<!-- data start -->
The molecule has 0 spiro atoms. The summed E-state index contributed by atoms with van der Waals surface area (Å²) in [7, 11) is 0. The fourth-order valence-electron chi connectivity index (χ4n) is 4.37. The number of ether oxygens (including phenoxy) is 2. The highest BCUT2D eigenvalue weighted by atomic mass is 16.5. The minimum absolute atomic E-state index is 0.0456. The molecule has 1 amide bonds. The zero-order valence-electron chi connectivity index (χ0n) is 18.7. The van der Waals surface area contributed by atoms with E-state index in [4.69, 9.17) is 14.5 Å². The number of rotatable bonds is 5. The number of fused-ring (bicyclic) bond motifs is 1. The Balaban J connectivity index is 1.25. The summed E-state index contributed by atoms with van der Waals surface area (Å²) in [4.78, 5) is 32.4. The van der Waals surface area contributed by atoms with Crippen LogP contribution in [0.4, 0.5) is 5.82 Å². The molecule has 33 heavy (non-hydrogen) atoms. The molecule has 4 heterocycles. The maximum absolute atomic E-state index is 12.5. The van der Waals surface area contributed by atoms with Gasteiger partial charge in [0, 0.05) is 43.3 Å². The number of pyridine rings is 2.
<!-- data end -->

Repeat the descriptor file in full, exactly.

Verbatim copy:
The molecule has 0 spiro atoms. The summed E-state index contributed by atoms with van der Waals surface area (Å²) in [7, 11) is 0. The fourth-order valence-electron chi connectivity index (χ4n) is 4.37. The number of ether oxygens (including phenoxy) is 2. The highest BCUT2D eigenvalue weighted by atomic mass is 16.5. The minimum absolute atomic E-state index is 0.0456. The molecule has 1 amide bonds. The zero-order valence-electron chi connectivity index (χ0n) is 18.7. The van der Waals surface area contributed by atoms with E-state index in [4.69, 9.17) is 14.5 Å². The number of rotatable bonds is 5. The number of fused-ring (bicyclic) bond motifs is 1. The Balaban J connectivity index is 1.25. The summed E-state index contributed by atoms with van der Waals surface area (Å²) in [4.78, 5) is 32.4. The van der Waals surface area contributed by atoms with Crippen LogP contribution in [0.4, 0.5) is 5.82 Å². The molecule has 33 heavy (non-hydrogen) atoms. The molecule has 4 heterocycles. The maximum absolute atomic E-state index is 12.5. The van der Waals surface area contributed by atoms with Gasteiger partial charge in [0, 0.05) is 43.3 Å². The number of pyridine rings is 2.